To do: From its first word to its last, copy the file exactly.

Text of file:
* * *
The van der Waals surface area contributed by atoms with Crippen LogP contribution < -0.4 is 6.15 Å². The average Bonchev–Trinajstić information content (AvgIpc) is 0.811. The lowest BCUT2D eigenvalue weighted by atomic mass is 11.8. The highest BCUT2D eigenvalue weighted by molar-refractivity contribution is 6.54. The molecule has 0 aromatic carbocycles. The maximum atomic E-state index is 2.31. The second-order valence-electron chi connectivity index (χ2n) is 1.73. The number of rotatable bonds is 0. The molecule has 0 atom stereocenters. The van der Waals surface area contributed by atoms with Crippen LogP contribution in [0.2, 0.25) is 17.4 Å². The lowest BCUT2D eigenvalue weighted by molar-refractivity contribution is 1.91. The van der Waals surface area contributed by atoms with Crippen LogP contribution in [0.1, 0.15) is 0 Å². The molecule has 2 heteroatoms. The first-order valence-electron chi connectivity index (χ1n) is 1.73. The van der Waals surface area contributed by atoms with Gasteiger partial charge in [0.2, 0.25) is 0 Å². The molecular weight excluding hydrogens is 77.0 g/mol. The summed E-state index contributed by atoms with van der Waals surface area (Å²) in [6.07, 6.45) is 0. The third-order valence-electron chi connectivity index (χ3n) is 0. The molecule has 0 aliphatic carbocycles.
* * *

The van der Waals surface area contributed by atoms with Crippen LogP contribution < -0.4 is 6.15 Å². The average Bonchev–Trinajstić information content (AvgIpc) is 0.811. The lowest BCUT2D eigenvalue weighted by atomic mass is 11.8. The highest BCUT2D eigenvalue weighted by molar-refractivity contribution is 6.54. The molecule has 0 aromatic carbocycles. The maximum atomic E-state index is 2.31. The second-order valence-electron chi connectivity index (χ2n) is 1.73. The number of rotatable bonds is 0. The molecule has 0 atom stereocenters. The van der Waals surface area contributed by atoms with Crippen LogP contribution in [0.2, 0.25) is 17.4 Å². The lowest BCUT2D eigenvalue weighted by molar-refractivity contribution is 1.91. The van der Waals surface area contributed by atoms with Crippen LogP contribution in [0.1, 0.15) is 0 Å². The molecule has 2 heteroatoms. The first-order valence-electron chi connectivity index (χ1n) is 1.73. The van der Waals surface area contributed by atoms with Gasteiger partial charge in [0.2, 0.25) is 0 Å². The molecular weight excluding hydrogens is 77.0 g/mol. The summed E-state index contributed by atoms with van der Waals surface area (Å²) in [6.07, 6.45) is 0. The third-order valence-electron chi connectivity index (χ3n) is 0. The molecule has 0 aliphatic carbocycles.